In previous article we discussed how stock indexes throughout the world reacted to results of referendum. Plunging stocks, pound and oil evoked panic among investors who started to sell off their holdings.
Still, there are assets which soared after results were made public, and people, who possibly made tons of money out of it, or at least by hedging against this scenario they were able to cover their losses from other positions.
If we had believed the Brexit would happen, we could have profited from that either by shorting stocks of banks, practically all major world stock indexes or betting against the British pound. As we mentioned above, some assets gained and therefore speculating on their rise would result in hefty profits as well.
One of the assets most expected to rise in value was gold, which jumped 4,69% to 1 322,40 dollars per ounce. Last time it was traded at these levels was two years ago.
Another commodity that gained was silver, rising 2,50% to 17,79 dollars per ounce, levels lastly seen a year ago.
Not surprisingly, stocks that led the gains were gold miners. Among top performers were Randgold Resources Ltd and Fresnillo Plc, rising 14,18% and 11,86% respectively. Index tracking gold miners, the MSCI ACWI Select Gold Miners Index, rose 6%, reaching highest levels since March 2014.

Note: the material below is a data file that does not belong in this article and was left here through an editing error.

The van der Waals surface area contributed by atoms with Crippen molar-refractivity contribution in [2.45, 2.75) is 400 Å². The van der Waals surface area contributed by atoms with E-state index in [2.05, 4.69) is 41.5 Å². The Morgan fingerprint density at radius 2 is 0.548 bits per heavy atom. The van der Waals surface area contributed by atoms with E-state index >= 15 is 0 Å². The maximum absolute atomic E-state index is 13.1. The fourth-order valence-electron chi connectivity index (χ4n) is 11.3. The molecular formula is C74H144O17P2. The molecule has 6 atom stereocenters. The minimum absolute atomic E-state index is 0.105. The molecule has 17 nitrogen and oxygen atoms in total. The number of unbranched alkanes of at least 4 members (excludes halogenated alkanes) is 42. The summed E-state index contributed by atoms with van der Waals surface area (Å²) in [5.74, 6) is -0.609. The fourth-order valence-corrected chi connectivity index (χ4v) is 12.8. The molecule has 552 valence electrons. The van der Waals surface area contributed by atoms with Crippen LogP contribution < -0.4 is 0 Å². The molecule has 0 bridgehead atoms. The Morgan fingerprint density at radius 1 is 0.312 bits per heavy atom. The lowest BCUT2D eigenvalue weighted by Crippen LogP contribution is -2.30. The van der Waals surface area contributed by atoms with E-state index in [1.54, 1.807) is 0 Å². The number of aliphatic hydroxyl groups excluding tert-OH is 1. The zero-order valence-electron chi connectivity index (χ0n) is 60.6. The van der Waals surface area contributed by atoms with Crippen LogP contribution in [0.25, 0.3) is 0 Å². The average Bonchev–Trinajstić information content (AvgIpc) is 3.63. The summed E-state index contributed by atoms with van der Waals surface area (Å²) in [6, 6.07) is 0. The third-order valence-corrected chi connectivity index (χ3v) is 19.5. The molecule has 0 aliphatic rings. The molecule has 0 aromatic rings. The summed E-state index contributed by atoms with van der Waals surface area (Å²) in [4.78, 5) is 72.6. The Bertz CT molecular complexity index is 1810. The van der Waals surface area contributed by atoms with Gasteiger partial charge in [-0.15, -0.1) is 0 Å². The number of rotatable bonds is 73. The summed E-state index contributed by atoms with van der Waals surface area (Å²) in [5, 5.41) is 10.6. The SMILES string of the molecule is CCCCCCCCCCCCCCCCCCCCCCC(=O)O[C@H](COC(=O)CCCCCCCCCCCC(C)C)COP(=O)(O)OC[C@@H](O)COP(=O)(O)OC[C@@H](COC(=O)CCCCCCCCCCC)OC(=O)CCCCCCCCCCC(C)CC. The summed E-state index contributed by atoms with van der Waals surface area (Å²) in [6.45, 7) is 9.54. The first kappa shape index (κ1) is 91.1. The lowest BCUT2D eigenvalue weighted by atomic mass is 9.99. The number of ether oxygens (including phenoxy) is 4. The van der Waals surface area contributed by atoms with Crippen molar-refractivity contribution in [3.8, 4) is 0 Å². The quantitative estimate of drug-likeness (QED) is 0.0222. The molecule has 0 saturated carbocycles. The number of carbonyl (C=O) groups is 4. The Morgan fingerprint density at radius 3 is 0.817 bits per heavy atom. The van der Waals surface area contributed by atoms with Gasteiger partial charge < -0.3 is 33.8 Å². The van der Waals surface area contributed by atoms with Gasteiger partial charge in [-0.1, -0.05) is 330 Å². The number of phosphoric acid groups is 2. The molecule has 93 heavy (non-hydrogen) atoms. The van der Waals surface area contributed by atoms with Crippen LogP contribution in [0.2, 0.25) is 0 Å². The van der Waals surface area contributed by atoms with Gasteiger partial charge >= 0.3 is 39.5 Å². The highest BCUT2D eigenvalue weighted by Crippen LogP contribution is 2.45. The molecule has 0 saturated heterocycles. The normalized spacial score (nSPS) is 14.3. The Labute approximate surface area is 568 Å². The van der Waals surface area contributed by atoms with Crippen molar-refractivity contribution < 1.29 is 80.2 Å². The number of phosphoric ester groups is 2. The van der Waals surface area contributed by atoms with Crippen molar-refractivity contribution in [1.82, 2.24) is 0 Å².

Another group of companies that rose were big UK exporters with most of their revenues coming from outside of UK. Stocks of these companies, we can mention Compass Group Plc and British American Tobacco Plc, were boosted by weakening pound and at the end of trading session closed about 2,6% higher.
As expected, currencies that soared were Japanese yen and Swiss franc, traditional safe havens.
On the chart below, we can see that yen strengthened against pound more than 11%.
Swiss francs strengthened against pound about 7%, and lastly it was traded at these levels was about year and a half ago.
We´ve just seen that there are assets that rise in value when the panic comes. Investing in them could be a good hedge if we want to protect our investments vulnerable to events similar to Brexit, or if we just want to speculate on them, when being right about future comes with big reward.